Elisa.Dun

Elisa Dun

A recent graduate from Georgetown University’s School of Foreign Service who is currently living in Lahore, Pakistan.

Discrimination is not funny

This past year has been a year of travelling. I have been to three countries in Europe, two in the Middle East and two in Asia. The hardest part about travelling? It is not getting accustomed to different kinds of foods or customs that are so alien to my own. In fact, it has nothing to do with getting to know other cultures. The hardest part about travelling is seeing how people view my own race, culture and nationality. I am sure many Pakistanis can relate to this. In fact, on all my trips this year, I travelled with Pakistani friends. ...

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An American in Lahore: Pakistan saved me

About a year and a half ago, I made the decision to move to Pakistan.  Since then, perhaps the most popular question my local friends ask is, “Were you scared to come to Pakistan, because you thought we were all terrorists like the Western media portrays us?” Honestly, no, I was not, and I did not.  Even before coming to Pakistan, I found the notion that all 180 million people residing in Pakistan, the sixth most populous nation in the world, were terrorists or had extremist tendencies completely ridiculous.  I figured that, as in every country, Pakistan had people from ...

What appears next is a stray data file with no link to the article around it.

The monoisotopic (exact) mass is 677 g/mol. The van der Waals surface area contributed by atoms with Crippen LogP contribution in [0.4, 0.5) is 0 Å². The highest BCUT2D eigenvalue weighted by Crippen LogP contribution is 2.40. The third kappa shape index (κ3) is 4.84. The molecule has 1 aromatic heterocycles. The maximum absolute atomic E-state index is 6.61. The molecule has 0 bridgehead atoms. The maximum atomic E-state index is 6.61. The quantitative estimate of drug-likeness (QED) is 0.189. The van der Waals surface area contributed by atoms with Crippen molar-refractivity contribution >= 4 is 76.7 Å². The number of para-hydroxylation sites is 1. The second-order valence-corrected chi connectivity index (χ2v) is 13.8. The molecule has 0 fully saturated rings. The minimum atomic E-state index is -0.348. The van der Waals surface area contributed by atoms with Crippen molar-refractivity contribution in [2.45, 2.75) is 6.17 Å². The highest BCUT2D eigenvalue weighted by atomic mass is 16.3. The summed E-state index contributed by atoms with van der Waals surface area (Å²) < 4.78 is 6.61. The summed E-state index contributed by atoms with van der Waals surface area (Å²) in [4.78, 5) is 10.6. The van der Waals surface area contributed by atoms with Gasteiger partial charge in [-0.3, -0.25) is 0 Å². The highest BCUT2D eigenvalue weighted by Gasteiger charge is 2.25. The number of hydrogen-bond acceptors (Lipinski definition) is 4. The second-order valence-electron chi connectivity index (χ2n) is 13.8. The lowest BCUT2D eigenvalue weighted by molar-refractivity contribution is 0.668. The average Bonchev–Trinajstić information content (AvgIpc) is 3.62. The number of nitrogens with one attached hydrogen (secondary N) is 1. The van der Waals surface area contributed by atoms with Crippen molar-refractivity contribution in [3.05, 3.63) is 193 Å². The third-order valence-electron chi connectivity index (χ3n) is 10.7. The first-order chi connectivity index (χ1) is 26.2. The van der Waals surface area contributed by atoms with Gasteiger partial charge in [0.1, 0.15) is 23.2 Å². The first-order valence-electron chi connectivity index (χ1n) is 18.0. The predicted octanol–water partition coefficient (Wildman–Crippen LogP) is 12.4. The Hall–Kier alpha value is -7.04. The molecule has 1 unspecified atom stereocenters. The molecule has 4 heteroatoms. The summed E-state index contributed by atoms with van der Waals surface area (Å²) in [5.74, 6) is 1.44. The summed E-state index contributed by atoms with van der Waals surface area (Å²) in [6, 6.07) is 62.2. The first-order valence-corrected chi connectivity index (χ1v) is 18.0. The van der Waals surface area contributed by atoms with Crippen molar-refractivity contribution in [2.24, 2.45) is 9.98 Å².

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Americans care about Palestine

In my last blog post “An American in Lahore”, someone commented that: “American citizen[s] should stand against their government for [its] inhumane behavior towards the rest of the world.” A large number of the readers agreed and posted similar comments. Actually, like you, many of us in the United States do care about what happens to our fellow human beings around the world; like you, many of us are frustrated by our government’s unjust foreign policies and the apathy of our fellow citizens towards the plight of oppressed groups around the world; like you, many of us have our eyes ...

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Masjids and more: An American in Lahore

As an undergraduate in college, I spent almost every waking hour learning Arabic—if I wasn’t in my daily Arabic class, I was practicing the language with my peers over a warm cup of coffee. We were given a hefty amount of homework each night, and the wee hours in the morning always found me in the library with my head buried in my Arabic textbook. Still, the effort was worth it, because after three years of learning the language, I was able to do what I had always wanted; read and understand the Quran in its original language, Arabic. If I may ...

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